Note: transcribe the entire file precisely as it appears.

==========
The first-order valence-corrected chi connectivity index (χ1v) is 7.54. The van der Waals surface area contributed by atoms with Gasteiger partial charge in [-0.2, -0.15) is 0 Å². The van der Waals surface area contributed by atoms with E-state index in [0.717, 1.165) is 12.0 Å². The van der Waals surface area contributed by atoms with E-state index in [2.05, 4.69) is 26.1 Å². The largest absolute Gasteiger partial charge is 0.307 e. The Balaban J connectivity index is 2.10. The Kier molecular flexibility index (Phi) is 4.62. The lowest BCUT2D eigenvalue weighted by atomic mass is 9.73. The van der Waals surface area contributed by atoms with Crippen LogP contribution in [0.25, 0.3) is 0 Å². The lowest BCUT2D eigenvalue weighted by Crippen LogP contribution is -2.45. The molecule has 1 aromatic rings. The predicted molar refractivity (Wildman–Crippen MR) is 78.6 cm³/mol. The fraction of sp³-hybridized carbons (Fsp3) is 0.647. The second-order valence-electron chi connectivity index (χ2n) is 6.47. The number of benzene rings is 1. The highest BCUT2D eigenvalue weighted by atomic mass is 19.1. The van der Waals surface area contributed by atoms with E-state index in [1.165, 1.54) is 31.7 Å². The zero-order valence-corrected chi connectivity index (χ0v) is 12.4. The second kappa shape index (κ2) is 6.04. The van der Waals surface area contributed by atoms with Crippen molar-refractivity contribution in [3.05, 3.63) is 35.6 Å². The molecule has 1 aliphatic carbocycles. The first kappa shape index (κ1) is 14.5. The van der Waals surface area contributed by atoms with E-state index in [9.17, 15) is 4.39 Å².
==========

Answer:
The first-order valence-corrected chi connectivity index (χ1v) is 7.54. The van der Waals surface area contributed by atoms with Gasteiger partial charge in [-0.2, -0.15) is 0 Å². The van der Waals surface area contributed by atoms with E-state index in [0.717, 1.165) is 12.0 Å². The van der Waals surface area contributed by atoms with E-state index in [2.05, 4.69) is 26.1 Å². The largest absolute Gasteiger partial charge is 0.307 e. The Balaban J connectivity index is 2.10. The Kier molecular flexibility index (Phi) is 4.62. The lowest BCUT2D eigenvalue weighted by atomic mass is 9.73. The van der Waals surface area contributed by atoms with Crippen LogP contribution in [0.25, 0.3) is 0 Å². The lowest BCUT2D eigenvalue weighted by Crippen LogP contribution is -2.45. The molecule has 1 aromatic rings. The predicted molar refractivity (Wildman–Crippen MR) is 78.6 cm³/mol. The fraction of sp³-hybridized carbons (Fsp3) is 0.647. The second-order valence-electron chi connectivity index (χ2n) is 6.47. The number of benzene rings is 1. The highest BCUT2D eigenvalue weighted by atomic mass is 19.1. The van der Waals surface area contributed by atoms with E-state index in [1.165, 1.54) is 31.7 Å². The zero-order valence-corrected chi connectivity index (χ0v) is 12.4. The second kappa shape index (κ2) is 6.04. The van der Waals surface area contributed by atoms with Crippen molar-refractivity contribution in [3.05, 3.63) is 35.6 Å². The molecule has 1 aliphatic carbocycles. The first kappa shape index (κ1) is 14.5. The van der Waals surface area contributed by atoms with E-state index in [9.17, 15) is 4.39 Å².